And of course that’s the ground-breaking version directed by Franco Zefferelli, with young, young, youngsters Leonard Whiting as Romeo and Olivia Hussey as Juliet.
He was 16 (Romeo was 15) and she was 14/15 (Juliet is 13-14). Yeah: middle-schoolers. This does put a twist into the whole “romance” thing, once you realize they’re basically younger than the Twilight kids, the Vampire Diairies kids, Buffy & her friends, and only 9th & 7th graders.
But it is Renaissance Italy and Zefferelli frankly changed the game completely. Made us aware of the youth of R&J–in 1968, imagine! Plus he could add nudity “for reals” and get away with it.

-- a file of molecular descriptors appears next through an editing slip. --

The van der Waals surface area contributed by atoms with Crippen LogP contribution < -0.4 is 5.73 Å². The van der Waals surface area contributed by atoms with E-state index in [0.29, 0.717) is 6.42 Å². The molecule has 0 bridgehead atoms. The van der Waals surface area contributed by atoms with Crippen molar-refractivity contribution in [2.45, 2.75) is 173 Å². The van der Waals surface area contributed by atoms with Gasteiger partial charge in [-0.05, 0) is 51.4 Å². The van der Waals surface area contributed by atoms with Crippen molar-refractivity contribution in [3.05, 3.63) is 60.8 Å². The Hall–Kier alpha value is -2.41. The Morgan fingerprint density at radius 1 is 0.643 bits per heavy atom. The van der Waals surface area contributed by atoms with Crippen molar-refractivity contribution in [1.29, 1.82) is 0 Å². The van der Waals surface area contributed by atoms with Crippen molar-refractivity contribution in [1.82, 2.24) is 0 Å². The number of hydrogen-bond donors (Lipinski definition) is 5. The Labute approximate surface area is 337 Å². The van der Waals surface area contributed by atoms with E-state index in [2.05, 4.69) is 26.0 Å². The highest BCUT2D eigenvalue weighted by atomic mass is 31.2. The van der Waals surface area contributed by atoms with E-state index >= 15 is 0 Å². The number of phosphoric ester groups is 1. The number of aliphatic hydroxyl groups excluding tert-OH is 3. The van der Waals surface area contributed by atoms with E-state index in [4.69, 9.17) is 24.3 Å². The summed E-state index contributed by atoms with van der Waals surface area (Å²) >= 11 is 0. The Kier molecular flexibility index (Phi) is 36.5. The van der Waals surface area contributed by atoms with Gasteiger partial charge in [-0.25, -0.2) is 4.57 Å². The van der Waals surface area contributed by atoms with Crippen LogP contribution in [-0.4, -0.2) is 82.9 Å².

Whole “Italy” thing works here too: hot, dusty, timeless, “real.” The costume, the blood, the passion feel both Italian and Renaissance, even spoken in British accents and Shakespearean verse. No matter: it works.
Whiting and Hussey were fresh, young, passionate. Their impulsiveness, especially during the scene with Friar Laurence, points out their age, compared to the ages of their parents, authority figures, and decision-makers in the film (again 1968, go figure!).
The theme song, “A Time for Us,” was a pop hit.